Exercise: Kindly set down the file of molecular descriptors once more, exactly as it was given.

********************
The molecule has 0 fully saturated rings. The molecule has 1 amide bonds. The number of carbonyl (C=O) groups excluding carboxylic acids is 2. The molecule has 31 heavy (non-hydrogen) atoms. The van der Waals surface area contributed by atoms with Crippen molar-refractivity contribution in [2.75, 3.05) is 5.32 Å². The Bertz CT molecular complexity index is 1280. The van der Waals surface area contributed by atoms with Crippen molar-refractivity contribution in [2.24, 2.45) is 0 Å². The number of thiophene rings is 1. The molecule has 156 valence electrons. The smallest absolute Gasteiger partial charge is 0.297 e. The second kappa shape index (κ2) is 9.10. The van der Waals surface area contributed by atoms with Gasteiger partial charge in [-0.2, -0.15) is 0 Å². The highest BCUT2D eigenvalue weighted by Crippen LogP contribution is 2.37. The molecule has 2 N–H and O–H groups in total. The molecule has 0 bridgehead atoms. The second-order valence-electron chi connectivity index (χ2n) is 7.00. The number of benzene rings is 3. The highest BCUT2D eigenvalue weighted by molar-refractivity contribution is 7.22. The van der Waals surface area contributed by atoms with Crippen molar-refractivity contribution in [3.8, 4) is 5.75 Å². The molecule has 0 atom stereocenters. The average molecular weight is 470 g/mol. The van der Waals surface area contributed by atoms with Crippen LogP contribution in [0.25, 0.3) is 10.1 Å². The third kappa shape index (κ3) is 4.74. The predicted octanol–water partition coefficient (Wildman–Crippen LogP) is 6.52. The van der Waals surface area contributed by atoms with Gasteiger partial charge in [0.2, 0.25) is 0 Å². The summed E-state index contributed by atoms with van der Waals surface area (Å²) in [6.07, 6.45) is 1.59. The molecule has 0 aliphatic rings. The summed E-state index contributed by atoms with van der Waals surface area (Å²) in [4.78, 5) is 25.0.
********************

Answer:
The molecule has 0 fully saturated rings. The molecule has 1 amide bonds. The number of carbonyl (C=O) groups excluding carboxylic acids is 2. The molecule has 31 heavy (non-hydrogen) atoms. The van der Waals surface area contributed by atoms with Crippen molar-refractivity contribution in [2.75, 3.05) is 5.32 Å². The Bertz CT molecular complexity index is 1280. The van der Waals surface area contributed by atoms with Crippen molar-refractivity contribution in [2.24, 2.45) is 0 Å². The number of thiophene rings is 1. The molecule has 156 valence electrons. The smallest absolute Gasteiger partial charge is 0.297 e. The second kappa shape index (κ2) is 9.10. The van der Waals surface area contributed by atoms with Gasteiger partial charge in [-0.2, -0.15) is 0 Å². The highest BCUT2D eigenvalue weighted by Crippen LogP contribution is 2.37. The molecule has 2 N–H and O–H groups in total. The molecule has 0 bridgehead atoms. The second-order valence-electron chi connectivity index (χ2n) is 7.00. The number of benzene rings is 3. The highest BCUT2D eigenvalue weighted by molar-refractivity contribution is 7.22. The van der Waals surface area contributed by atoms with Crippen molar-refractivity contribution in [3.8, 4) is 5.75 Å². The molecule has 0 atom stereocenters. The average molecular weight is 470 g/mol. The van der Waals surface area contributed by atoms with Crippen LogP contribution in [0.25, 0.3) is 10.1 Å². The third kappa shape index (κ3) is 4.74. The predicted octanol–water partition coefficient (Wildman–Crippen LogP) is 6.52. The van der Waals surface area contributed by atoms with Gasteiger partial charge in [0.2, 0.25) is 0 Å². The summed E-state index contributed by atoms with van der Waals surface area (Å²) in [6.07, 6.45) is 1.59. The molecule has 0 aliphatic rings. The summed E-state index contributed by atoms with van der Waals surface area (Å²) in [4.78, 5) is 25.0.